By Ted AYALA
They shared a similar musical aesthetic, lived in the same city for over a decade, mingled in the same circles, and their births were separated by a mere 17 months. But cruel destiny nonetheless shaped and ultimately diverged the respective paths of Francis Poulenc and his Dutch contemporary Leo Smit.
For while Poulenc managed a careful balancing with the Germans during their occupation of France in the early 1940s, no such option was open to Smit, whose Jewish ancestry marked him for death. In 1940 he was forced to flee Paris, where he had lived since 1927, and return to his native Amsterdam – where that city was subsequently invaded by the Nazis. In 1943 Smit and his family – along with thousands of other Dutch Jews – were ordered to be deported to a death camp in faraway Sobibor, now part of Poland. It was there that they met their demise on April 30, 1943.
Yet for the all the tragedy that would later darken his life, Smit’s music is remarkably bright and cheerful. His “Sextet for Winds and Piano”’ from 1933 – one of a number of his then unpublished scores that were kept in safekeeping by his pupils when he was sent to Sobibor – is all smiles, drollery and play.
It also shares more than a passing resemblance to Poulenc’s own “Sextet for Winds and Piano,” a characteristic heightened by Le Salon de Musiques’ pairing the works side by side last Sunday at the Dorothy Chandler Pavilion.
The opening movements of both works stamp about to a giddy, motoric tread; they each have a middle movement that borders a scherzo-like section with slow, reflective ones. The resemblance is all the more eerie given that they were actually composed nearly simultaneously.
But while Poulenc tends to prick the bubbles of sentiment that burst forth from his music with sharp irony, Smit is altogether more genial, friendlier, relaxed. And though he makes it clear that he models on the work of others (the finale’s arpeggios that strongly recall the “Dance of the Gypsy Women” from Stravinsky’s Petrushka are unmistakeable), he never lapses into imitation. On the contrary. Those models paradoxically allow him to highlight the uniqueness of his own voice.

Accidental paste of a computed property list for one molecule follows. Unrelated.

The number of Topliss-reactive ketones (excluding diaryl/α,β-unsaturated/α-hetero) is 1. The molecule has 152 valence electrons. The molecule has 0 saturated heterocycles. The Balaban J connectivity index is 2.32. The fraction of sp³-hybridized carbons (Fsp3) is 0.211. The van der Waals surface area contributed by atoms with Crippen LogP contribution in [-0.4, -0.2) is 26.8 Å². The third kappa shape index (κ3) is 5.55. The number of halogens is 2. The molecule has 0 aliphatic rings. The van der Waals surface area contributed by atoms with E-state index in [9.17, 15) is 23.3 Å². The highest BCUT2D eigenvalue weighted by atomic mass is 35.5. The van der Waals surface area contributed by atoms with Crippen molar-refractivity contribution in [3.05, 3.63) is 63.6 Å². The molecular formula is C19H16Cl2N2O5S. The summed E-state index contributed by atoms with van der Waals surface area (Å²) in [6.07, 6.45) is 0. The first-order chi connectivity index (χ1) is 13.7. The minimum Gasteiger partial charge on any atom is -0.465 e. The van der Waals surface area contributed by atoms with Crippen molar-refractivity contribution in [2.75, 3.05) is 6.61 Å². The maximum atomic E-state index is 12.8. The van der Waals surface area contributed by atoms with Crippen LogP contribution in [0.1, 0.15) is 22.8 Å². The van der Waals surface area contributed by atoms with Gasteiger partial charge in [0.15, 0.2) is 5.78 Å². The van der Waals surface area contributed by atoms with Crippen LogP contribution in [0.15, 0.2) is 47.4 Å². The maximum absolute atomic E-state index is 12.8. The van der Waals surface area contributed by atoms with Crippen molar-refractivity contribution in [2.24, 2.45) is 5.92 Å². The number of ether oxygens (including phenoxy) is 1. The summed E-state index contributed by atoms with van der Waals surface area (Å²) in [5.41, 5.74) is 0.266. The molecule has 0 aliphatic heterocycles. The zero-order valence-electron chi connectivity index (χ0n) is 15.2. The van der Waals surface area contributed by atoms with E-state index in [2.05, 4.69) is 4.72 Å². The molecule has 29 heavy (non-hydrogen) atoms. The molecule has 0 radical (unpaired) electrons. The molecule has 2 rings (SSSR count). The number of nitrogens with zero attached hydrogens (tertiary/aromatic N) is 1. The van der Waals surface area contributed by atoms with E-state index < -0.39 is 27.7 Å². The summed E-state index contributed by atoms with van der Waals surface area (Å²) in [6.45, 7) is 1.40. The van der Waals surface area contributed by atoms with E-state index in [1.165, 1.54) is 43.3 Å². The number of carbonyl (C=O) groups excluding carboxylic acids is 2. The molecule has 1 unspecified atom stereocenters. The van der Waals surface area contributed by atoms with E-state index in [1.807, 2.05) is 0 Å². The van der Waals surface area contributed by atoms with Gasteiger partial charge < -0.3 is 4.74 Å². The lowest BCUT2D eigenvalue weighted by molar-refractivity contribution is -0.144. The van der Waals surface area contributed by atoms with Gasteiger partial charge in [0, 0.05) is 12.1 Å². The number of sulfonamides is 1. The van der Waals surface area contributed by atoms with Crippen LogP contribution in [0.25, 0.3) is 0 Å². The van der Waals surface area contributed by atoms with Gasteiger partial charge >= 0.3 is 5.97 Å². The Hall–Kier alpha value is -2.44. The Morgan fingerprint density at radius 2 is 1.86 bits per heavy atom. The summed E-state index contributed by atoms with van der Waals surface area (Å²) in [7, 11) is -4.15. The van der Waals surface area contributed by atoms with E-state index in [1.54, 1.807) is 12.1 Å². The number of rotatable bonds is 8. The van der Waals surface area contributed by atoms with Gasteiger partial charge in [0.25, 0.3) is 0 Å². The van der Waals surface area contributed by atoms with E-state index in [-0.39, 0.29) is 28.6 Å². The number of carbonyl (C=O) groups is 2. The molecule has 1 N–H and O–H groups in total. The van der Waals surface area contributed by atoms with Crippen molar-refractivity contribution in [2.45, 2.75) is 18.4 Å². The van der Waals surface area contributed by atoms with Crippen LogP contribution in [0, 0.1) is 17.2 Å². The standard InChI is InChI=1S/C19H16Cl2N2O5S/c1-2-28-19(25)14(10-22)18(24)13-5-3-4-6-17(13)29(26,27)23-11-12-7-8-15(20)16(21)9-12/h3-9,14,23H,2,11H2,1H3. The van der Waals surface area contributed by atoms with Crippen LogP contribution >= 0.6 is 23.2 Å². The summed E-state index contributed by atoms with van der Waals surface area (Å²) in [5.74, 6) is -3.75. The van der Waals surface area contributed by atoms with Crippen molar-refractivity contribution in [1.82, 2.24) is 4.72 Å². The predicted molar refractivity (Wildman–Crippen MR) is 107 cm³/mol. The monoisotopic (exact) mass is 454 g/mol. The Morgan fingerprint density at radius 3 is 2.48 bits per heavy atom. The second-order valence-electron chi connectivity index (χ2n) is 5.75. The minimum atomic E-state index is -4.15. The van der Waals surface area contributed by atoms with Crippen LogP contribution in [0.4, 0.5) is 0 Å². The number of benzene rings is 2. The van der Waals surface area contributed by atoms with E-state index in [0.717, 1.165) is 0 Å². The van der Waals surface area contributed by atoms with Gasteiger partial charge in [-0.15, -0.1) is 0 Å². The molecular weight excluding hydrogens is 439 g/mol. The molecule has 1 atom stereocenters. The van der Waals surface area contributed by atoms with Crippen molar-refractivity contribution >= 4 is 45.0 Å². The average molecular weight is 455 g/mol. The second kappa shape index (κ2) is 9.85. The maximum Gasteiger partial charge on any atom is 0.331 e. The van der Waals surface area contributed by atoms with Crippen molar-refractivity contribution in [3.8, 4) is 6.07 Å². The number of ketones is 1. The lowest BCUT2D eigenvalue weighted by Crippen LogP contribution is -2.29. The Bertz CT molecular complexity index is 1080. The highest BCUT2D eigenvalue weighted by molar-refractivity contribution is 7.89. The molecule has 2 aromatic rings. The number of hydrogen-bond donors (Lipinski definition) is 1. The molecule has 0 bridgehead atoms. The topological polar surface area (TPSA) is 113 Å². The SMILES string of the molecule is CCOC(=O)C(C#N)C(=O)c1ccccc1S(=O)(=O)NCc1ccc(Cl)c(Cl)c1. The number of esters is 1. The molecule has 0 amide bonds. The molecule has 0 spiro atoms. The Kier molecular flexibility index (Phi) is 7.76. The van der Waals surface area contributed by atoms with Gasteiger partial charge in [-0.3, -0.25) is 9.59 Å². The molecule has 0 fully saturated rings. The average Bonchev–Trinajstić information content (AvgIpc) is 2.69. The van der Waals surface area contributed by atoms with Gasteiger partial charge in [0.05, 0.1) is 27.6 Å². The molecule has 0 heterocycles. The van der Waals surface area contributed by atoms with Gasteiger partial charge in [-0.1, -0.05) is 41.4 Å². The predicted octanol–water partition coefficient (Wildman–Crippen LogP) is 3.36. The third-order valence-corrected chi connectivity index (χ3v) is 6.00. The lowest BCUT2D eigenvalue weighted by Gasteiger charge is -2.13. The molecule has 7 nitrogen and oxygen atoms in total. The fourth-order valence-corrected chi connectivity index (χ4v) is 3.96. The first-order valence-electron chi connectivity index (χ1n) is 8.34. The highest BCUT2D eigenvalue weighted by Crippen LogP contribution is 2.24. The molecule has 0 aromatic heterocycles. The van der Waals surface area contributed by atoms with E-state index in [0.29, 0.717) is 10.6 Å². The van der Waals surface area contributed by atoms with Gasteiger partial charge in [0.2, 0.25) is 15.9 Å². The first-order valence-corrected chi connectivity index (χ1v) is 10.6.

For those who had been unfamilar with Smit’s work, Le Salon’s brilliant performance may just have been their discovery of the year.
Preceding the Smit and Poulenc were a handful of songs by Henri Duparc, Reynaldo Hahn, and Erik Satie, sung superbly by Elissa Johnston and accompanied on the piano with extraordinary sensitivity and color by Le Salon founder and artistic director François Chouchan.
Whereas Poulenc and his generation had shunned the “wagnérisme” that had gripped their elders, Duparc – if the selection of songs were any indication – seemed to gladly embrace it. The shadow of Bayreuth looms long over his songs (with the song “Infidelity” in particular recalling “Träume” from Wagner’s “Wesendonck Lieder,” which by extension is a pre-echo of the love duet from Act II of “Tristan und Isolde”), yet they were lovely gems of songcraft for all that. Both Johnston and Chouchan luxuriated in the music’s sensual, decadent atmosphere.
Mozart’s “Quintet for Winds and Piano” – a Rococo take on musical sensuality and play – tied the various strands of Sunday’s program together into a neat close.
The playing of the Le Salon musicians was fully the equal to the demands of this score that Mozart himself had declared was among his very best. Especially distinguished was Edith Orloff’s pianism, which flowed over the listener like cascades of ivory cream. Into this swirled the clarinet of Donald Foster, which streaked Mozart’s score with unforgettable velvety chocolate sweetness.